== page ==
A-Rod, MLB lawyers agree! Lawsuit doesn’t belong in federal court

By on November 7, 2013
New York Yankees third baseman Alex Rodriguez enters MLB Headquarters at 245 Park Ave.

Simmons, Howard/New York Daily News

Yankees star Alex Rodriguez does not attend Thursday’s hearing about his lawsuit vs. MLB.

Lawyers for Major League Baseball and Alex Rodriguez finally found common ground on Thursday: Both sides say the tortious interference lawsuit the scandal-stained superstar filed against commissioner Bud Selig and baseball last month does not belong in federal court.

MLB lawyer Joseph Baumgarten told U.S. District Court Judge Lorna G. Schofield that the lawsuit — which claims Selig and other baseball officials have engaged in a “witch hunt” against Rodriguez during its Biogenesis investigation — should be dismissed because baseball’s collective bargaining agreement and joint drug policy calls for doping disputes to be resolved through arbitration.

Rodriguez attorney Jordan Siev, meanwhile, told Schofield during a hearing in Manhattan federal court on Thursday morning that the suit belongs in New York state court, where it was originally filed on Oct. 3.

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“Neither side really wants to be here,” Schofield said, “but you both are here.”

Schofield ordered MLB to file a motion to dismiss the lawsuit and Rodriguez’s attorneys to file a motion to keep the case in state court by Friday. Rodriguez — to the chagrin of TV crews camped outside the lower Manhattan courthouse on a rainy morning — did not attend Thursday’s hearing.

Siev told Schofield that Rodriguez filed the lawsuit because investigators for Major League Baseball engaged in unethical and sometimes criminal behavior as they gathered evidence against the Yankees’ embattled third baseman, who is appealing a 211-game doping suspension handed down on Aug. 5.

Jordan Siev, one of A-Rod's attorneys, speaks outside of a Manhattan courthouse on Thursday.

Corey Sipkin/New York Daily News

Jordan Siev, one of A-Rod’s attorneys, speaks outside of a Manhattan courthouse on Thursday.

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Repeating allegations Rodriguez’s legal team has made in the lawsuit and in media appearances, Siev said MLB investigators paid off witnesses, threatened witnesses, bought stolen documents and impersonated police officers to gain access to witnesses who live in gated communities.

Siev also claimed an MLB investigator has an “inappropriate sexual relationship” with a witness while MLB officials leaked information to the press in an attempt to “poison the well” against Rodriguez.

Selig, who has been criticized in the past for turning a blind eye to steroid use in baseball, is attempting to “salvage” his reputation before he retires by pursuing Rodriguez “at all costs,” Sieve added.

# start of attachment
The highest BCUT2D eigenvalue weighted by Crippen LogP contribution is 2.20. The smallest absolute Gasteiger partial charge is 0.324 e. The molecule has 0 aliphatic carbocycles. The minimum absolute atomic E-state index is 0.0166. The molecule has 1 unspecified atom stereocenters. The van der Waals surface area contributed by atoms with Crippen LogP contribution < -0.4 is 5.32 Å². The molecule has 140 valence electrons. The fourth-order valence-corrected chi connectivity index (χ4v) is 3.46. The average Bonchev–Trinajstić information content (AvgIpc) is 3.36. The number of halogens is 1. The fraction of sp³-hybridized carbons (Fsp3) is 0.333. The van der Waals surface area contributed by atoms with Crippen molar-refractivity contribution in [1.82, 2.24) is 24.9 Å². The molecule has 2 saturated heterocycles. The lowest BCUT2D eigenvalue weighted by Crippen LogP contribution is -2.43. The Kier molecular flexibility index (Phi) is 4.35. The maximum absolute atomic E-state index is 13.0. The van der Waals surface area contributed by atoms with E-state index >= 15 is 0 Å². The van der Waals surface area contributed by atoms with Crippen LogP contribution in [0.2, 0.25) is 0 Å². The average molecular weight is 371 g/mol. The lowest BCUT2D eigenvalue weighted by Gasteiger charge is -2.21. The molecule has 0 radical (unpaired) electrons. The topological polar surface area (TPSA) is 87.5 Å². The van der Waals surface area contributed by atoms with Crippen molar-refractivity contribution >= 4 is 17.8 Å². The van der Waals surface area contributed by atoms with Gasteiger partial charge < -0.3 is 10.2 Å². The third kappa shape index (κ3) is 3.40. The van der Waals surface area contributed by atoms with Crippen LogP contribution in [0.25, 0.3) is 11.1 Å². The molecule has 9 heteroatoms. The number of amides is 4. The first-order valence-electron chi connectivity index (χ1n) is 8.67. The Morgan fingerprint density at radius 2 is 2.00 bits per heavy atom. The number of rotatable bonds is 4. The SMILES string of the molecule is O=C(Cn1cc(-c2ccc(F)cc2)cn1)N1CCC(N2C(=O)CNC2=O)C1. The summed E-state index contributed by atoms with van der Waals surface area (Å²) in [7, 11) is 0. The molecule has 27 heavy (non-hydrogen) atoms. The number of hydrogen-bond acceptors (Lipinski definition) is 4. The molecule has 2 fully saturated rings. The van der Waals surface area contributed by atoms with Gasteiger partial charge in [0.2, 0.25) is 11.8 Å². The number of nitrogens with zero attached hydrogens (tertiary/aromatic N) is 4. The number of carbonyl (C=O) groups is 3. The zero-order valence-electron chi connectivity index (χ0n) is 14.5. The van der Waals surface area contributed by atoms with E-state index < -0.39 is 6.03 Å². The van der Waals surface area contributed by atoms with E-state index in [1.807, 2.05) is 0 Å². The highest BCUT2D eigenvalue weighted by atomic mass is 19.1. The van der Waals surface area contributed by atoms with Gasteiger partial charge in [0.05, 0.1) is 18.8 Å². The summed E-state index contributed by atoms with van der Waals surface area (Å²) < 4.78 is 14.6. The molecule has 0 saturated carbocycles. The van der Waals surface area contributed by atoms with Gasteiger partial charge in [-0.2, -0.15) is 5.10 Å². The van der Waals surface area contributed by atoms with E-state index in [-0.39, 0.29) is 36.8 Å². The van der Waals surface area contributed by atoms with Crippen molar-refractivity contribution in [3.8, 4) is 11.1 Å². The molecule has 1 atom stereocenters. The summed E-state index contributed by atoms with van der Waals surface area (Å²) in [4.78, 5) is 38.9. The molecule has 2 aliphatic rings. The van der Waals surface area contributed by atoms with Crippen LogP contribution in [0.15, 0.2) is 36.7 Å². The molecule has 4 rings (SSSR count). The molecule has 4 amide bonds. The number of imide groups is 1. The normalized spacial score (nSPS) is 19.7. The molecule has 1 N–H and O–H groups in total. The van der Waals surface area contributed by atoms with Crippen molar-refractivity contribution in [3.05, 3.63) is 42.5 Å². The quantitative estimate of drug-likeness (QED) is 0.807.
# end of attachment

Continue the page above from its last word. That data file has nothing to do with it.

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The suit was necessary, Sieve added, because Selig and his MLB investigators interfered with Rodriguez’s contract with the Yankees and with future business opportunities.

Baumgarten said that MLB will first seek to have the case dismissed on jurisdictional grounds, but that it would be able to refute Rodriguez’s claims of inappropriate and criminal investigative tactics.

MLB lawyer Joseph Baumgarten is looking to get the A-Rod lawsuit tossed.

Corey Sipkin/New York Daily News

MLB lawyer Joseph Baumgarten is looking to get the A-Rod lawsuit tossed.

Baumgarten said Rodriguez’s allegations are “overstated, misstated and simply false.”

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MLB argued in papers filed on Oct. 7 seeking to have the case moved to U.S. District Court that disputes that arise from collective bargaining agreements are governed by the federal Labor Management Relations Act.

But Siev told Schofield that there is “extensive case law” that permits parties to a collective bargaining agreement to bring complaints to state courts. He cited the federal Ninth Circuit Court of Appeal’s decision in a case brought by former Knick Latrell Sprewell, who was suspended and then terminated by the Golden State Warriors after he choked then-coach P.J. Carlesimo in 1997.

Sprewell challenged a suspension imposed by the NBA in federal court. His suit was dismissed and the appeals court affirmed the judge’s decision. But the Ninth Circuit later ruled that federal law did not preempt Sprewell from taking some of his claims to California state court.

Baumgarten said the Sprewell case does not apply in Rodriguez’s lawsuit because Sprewell’s claims were “untethered” to the NBA’s collective bargaining agreement.

“This is not that case,” Baumgarten said.

MLB has said it suspended Rodriguez because he violated its drug policy multiple times over several years and interfered in its Biogenesis investigation.

Rodriguez’s arbitration case resumes on Nov. 18 at MLB’s Park Ave. offices. Arbitrator Fredric Horowitz, who could uphold, reduce or overturn the suspension, is expected to issue a decision by Christmas.

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